How to Tell if a Cat is Socialized vs. Feral
Though “stray” and “feral” are often used interchangeably, a feral cat is one that has never been raised by or lived with humans, and therefore is not-human friendly and not adoptable. A stray cat is one that was once living with humans but was either dumped, abandoned, or lost somehow. They were at one time human-friendly, or socialized.
A truly feral cat has been born in the wild, either from stray or feral cats, and was never socialized to humans as a kitten. They are not interested in interacting with humans and will react in fear when approached.
Feral cats are seldom seen during the day. They are happy to hide behind sheds or in barns where they will not be bothered, and come out at night to hunt. They would never approach a human and certainly wouldn’t meow or eat food with you standing there. You are more likely to see aggressive behavior, such as howling, fighting, and marking of territory.
While an adult feral cat is very difficult, if impossible to socialize, the same is not true for their kittens. If trapped between the ages of 6-to-9 weeks, they can be adapted to living with humans and make good candidates for adoption. Never attempt to bring a feral cat to a shelter or rescue for adoption.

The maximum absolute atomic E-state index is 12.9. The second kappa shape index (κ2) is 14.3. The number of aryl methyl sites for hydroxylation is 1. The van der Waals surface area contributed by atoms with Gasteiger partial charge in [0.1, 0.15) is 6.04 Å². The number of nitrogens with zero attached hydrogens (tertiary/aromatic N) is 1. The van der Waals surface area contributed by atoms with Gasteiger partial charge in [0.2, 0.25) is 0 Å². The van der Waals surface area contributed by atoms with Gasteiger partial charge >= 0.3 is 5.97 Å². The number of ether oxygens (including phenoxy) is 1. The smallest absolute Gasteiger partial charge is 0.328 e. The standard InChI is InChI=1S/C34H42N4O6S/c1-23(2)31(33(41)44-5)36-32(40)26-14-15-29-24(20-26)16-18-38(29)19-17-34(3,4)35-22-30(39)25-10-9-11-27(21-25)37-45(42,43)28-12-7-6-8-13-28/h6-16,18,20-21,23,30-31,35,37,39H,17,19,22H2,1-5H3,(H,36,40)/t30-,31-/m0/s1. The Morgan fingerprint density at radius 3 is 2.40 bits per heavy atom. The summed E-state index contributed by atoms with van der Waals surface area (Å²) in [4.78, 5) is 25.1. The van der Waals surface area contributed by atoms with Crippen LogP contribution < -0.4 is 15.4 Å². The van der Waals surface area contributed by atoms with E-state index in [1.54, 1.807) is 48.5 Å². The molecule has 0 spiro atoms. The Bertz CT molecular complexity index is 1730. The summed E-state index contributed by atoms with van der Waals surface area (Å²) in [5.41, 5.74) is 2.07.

A stray cat is one that has become separated from its owner. Whether it was abandoned, dumped, or lost, it was raised by and living around humans at some point in its life. After time in the wild, some of these cats become timid to human contact and may react out of fear with hissing, growling, or spitting, but this is the normal reaction for any panicked cat.
Stray and abandoned cats have a tendency to hang around people’s houses day and night, meowing incessantly for food. Meowing is something a feral cat would not do. These cats may also respond to humans calling them, or coaxing them over. You might even see them shyly eat food out of your proffered dish. It’s especially obvious if a cat looks disoriented and disheveled.
Some stray cats are still used to people and can be approached, but the tougher cases will require patience and some personal space. With regular feeding and interaction, you should be able to resocialize her to accept your presence, which would make her a good candidate for adoption.